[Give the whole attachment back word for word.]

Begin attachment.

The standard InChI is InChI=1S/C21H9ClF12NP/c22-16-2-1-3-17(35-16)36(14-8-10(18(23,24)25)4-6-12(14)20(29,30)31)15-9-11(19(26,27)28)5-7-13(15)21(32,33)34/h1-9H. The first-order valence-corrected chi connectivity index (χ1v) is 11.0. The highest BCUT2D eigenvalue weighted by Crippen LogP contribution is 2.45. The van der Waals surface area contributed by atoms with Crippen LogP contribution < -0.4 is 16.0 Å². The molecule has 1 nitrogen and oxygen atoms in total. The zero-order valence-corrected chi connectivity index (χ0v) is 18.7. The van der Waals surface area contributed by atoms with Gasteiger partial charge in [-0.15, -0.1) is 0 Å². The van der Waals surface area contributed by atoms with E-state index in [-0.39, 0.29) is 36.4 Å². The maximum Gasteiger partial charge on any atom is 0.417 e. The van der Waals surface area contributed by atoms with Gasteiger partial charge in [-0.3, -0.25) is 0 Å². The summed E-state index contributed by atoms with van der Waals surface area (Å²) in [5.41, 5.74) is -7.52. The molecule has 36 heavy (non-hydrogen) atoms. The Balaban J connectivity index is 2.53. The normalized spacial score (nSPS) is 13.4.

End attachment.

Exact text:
The standard InChI is InChI=1S/C21H9ClF12NP/c22-16-2-1-3-17(35-16)36(14-8-10(18(23,24)25)4-6-12(14)20(29,30)31)15-9-11(19(26,27)28)5-7-13(15)21(32,33)34/h1-9H. The first-order valence-corrected chi connectivity index (χ1v) is 11.0. The highest BCUT2D eigenvalue weighted by Crippen LogP contribution is 2.45. The van der Waals surface area contributed by atoms with Crippen LogP contribution < -0.4 is 16.0 Å². The molecule has 1 nitrogen and oxygen atoms in total. The zero-order valence-corrected chi connectivity index (χ0v) is 18.7. The van der Waals surface area contributed by atoms with Gasteiger partial charge in [-0.15, -0.1) is 0 Å². The van der Waals surface area contributed by atoms with E-state index in [-0.39, 0.29) is 36.4 Å². The maximum Gasteiger partial charge on any atom is 0.417 e. The van der Waals surface area contributed by atoms with Gasteiger partial charge in [-0.3, -0.25) is 0 Å². The summed E-state index contributed by atoms with van der Waals surface area (Å²) in [5.41, 5.74) is -7.52. The molecule has 36 heavy (non-hydrogen) atoms. The Balaban J connectivity index is 2.53. The normalized spacial score (nSPS) is 13.4.